Three and a half hours – and a visit to the local supermarket – later we had reached our holiday destination set on top of a hill overlooking an enormous valley. The views here are breath-taking, the sense of tranquillity induced by the atmosphere irresistibly intoxicating.

At the end of any holiday travel day, the sense of flopping and relaxing becomes overwhelming. Inevitably the female contingent tend to remain, by choice or happenchance, constants on the catering/kitchen front with the males ‘dipping in and out’, usually consigned to half-hearted washing and clearing up unless, that is, anything to do with barbeques or their accessories comes into the equation.

It didn’t last night.

With the evening meal preparation under way, two gents, one of them my husband, sought and gained leave of absence to try and ‘find’ the Sky Sports or other channel on the villa television that would provide live coverage of the France v England Rugby World Cup ‘warm up’ game kicking off in Paris at 2100 hours local time.

An hour before meal-time, with the long table set overlooking the valley and basking in the evening sunshine, said project seemed a simple one requiring the attention of but a moment or two. Fifty minutes later, with the drinks and canapes flowing, the intensity of effort and volume of the oaths wafting from our amateur technicians working in the main sitting-room were reaching worrying crisis level.

Being keen to observe the match myself, I joined the throng and soon realised that Italian satellite & cable television broadcasters, despite advertising British Sky Sports channels amongst their fare, do not actually offer them. My innate sense of modesty permits me to report that it was at my suggestion that my husband urgently got out his laptop and seek to find a ‘sports streaming’ website online. It seemed that the thought had not previously occurred to our resident male Brains Trust panel.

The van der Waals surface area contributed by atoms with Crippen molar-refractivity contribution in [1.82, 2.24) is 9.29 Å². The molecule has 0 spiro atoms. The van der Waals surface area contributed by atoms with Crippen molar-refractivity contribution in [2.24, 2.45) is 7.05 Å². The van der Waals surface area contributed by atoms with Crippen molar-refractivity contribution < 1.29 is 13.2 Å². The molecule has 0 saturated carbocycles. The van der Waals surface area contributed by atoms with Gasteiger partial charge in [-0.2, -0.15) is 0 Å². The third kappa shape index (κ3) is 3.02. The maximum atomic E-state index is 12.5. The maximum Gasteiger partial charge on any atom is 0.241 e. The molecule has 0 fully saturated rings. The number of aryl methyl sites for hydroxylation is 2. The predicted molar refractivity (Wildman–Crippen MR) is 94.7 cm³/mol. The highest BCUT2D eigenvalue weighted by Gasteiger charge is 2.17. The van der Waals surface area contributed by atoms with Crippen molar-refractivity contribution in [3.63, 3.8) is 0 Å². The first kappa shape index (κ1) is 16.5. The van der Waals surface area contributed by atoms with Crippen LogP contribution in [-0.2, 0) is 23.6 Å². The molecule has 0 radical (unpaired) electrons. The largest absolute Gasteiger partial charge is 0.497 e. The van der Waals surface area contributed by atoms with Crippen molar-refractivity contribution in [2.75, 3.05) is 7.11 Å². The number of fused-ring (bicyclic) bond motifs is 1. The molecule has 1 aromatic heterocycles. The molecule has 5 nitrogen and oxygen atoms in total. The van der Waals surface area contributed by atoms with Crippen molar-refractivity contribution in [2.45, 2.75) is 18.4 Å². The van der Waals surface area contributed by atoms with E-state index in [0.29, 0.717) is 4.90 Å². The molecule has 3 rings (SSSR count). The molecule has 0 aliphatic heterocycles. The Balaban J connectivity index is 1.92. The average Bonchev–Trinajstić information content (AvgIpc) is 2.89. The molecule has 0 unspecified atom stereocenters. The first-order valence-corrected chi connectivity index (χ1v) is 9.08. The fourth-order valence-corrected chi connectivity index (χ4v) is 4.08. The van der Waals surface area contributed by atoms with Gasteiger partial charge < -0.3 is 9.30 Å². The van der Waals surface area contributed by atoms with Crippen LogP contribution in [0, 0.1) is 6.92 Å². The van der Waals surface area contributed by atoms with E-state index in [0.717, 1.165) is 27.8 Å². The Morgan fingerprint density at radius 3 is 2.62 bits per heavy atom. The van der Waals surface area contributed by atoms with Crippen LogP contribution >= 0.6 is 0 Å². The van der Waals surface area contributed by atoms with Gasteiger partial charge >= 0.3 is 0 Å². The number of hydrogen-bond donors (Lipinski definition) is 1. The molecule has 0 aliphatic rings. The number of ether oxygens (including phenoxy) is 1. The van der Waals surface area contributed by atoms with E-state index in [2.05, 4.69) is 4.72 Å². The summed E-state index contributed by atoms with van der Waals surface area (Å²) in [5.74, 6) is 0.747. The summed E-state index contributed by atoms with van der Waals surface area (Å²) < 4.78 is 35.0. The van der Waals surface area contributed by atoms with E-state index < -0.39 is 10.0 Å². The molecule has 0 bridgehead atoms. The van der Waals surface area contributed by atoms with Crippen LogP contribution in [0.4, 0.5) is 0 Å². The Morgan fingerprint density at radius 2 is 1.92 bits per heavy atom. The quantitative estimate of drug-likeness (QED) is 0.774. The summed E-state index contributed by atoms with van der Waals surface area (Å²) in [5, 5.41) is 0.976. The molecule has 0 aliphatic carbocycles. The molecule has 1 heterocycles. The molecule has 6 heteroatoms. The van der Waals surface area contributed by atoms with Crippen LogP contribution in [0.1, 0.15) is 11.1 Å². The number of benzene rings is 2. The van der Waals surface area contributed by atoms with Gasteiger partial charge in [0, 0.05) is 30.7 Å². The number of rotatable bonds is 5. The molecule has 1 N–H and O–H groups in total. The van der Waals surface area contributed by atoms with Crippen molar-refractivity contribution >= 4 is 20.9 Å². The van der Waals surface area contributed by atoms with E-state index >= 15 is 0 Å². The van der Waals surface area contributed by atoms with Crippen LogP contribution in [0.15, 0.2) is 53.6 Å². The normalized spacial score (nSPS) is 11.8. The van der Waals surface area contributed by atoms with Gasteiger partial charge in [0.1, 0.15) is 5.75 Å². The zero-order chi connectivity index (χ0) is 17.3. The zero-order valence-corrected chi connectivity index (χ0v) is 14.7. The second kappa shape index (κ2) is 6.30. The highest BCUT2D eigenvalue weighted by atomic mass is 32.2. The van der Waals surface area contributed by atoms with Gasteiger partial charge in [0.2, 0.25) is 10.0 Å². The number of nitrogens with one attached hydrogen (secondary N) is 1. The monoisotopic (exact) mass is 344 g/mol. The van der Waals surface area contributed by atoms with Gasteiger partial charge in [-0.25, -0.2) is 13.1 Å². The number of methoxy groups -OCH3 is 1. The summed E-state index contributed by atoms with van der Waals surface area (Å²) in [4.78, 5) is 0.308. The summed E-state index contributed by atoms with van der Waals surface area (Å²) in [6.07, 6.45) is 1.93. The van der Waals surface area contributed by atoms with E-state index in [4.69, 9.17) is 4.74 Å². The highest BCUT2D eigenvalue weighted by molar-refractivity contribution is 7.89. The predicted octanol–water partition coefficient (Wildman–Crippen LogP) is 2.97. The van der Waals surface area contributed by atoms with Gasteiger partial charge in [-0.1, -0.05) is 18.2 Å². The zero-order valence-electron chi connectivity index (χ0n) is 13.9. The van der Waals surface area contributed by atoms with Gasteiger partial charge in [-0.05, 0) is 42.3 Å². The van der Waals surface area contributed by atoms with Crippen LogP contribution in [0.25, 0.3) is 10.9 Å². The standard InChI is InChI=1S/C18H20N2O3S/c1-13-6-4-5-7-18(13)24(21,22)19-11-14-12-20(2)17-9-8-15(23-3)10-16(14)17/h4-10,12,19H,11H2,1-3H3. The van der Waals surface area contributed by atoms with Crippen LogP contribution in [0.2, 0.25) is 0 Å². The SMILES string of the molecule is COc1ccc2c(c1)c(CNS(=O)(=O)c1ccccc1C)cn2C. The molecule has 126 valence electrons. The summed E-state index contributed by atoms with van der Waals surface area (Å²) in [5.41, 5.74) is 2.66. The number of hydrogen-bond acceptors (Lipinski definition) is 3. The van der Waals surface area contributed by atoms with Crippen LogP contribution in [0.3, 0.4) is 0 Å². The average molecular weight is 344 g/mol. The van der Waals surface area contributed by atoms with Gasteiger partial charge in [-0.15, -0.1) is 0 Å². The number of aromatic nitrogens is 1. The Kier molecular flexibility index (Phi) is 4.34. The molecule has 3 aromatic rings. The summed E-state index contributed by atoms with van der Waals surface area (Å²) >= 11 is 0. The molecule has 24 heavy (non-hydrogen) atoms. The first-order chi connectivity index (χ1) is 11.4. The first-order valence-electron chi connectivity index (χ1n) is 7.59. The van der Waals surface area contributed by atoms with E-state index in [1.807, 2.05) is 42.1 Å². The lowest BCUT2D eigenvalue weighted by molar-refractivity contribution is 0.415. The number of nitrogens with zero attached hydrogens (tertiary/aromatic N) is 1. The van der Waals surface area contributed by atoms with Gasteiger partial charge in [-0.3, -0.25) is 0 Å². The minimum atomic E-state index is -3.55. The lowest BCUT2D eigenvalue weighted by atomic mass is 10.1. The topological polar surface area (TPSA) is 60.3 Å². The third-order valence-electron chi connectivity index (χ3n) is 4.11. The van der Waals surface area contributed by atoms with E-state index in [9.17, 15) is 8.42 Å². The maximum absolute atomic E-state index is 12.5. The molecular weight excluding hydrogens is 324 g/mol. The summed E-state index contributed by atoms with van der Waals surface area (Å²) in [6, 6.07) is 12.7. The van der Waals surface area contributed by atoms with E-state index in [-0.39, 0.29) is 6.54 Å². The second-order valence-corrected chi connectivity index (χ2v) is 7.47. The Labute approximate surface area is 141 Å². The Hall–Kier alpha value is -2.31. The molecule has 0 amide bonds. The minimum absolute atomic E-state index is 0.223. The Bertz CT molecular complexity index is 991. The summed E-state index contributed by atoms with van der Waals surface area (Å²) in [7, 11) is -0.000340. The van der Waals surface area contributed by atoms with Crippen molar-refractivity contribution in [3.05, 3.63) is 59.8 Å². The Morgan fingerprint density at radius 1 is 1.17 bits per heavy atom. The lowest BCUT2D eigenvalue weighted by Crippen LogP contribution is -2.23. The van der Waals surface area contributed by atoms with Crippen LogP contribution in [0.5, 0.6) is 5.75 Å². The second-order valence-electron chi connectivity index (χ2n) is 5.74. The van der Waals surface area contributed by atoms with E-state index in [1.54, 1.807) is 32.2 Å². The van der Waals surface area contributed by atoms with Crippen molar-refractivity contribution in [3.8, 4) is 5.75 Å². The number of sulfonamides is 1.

Within a quarter of an hour, some eight minutes into the first half, by this route those of us interested were able to watch the match live – albeit, this with a ‘box’ displayed in the upper middle of the screen announcing that we could not watch the service without paying a subscription fee – a burden that, given it was only a ‘warm up’ game for the RWC, we had unanimously agreed we declined to accept.

Thus it was that I watched England’s abysmal 20-25 defeat away to France, not ‘heads in hands’ per se, but with some 15-20% of the action annoyingly obscured by this insistent demand that we pay to view it.

On one view this was a (fittingly?) unsatisfactory manner in which to watch an decidedly unsatisfactory England performance. Upon another, you might suggest that we should have been thankful for small mercies.

 

 

About Sandra McDonnell

As an Englishwoman married to a Scot, Sandra experiences some tension at home during Six Nations tournaments. Her enthusiasm for rugby was acquired through early visits to Fylde club matches with her father and her proud boast is that she has missed only two England home games at Twickenham since 1995. Sandra has three grown-up children, none of whom follow rugby. More Posts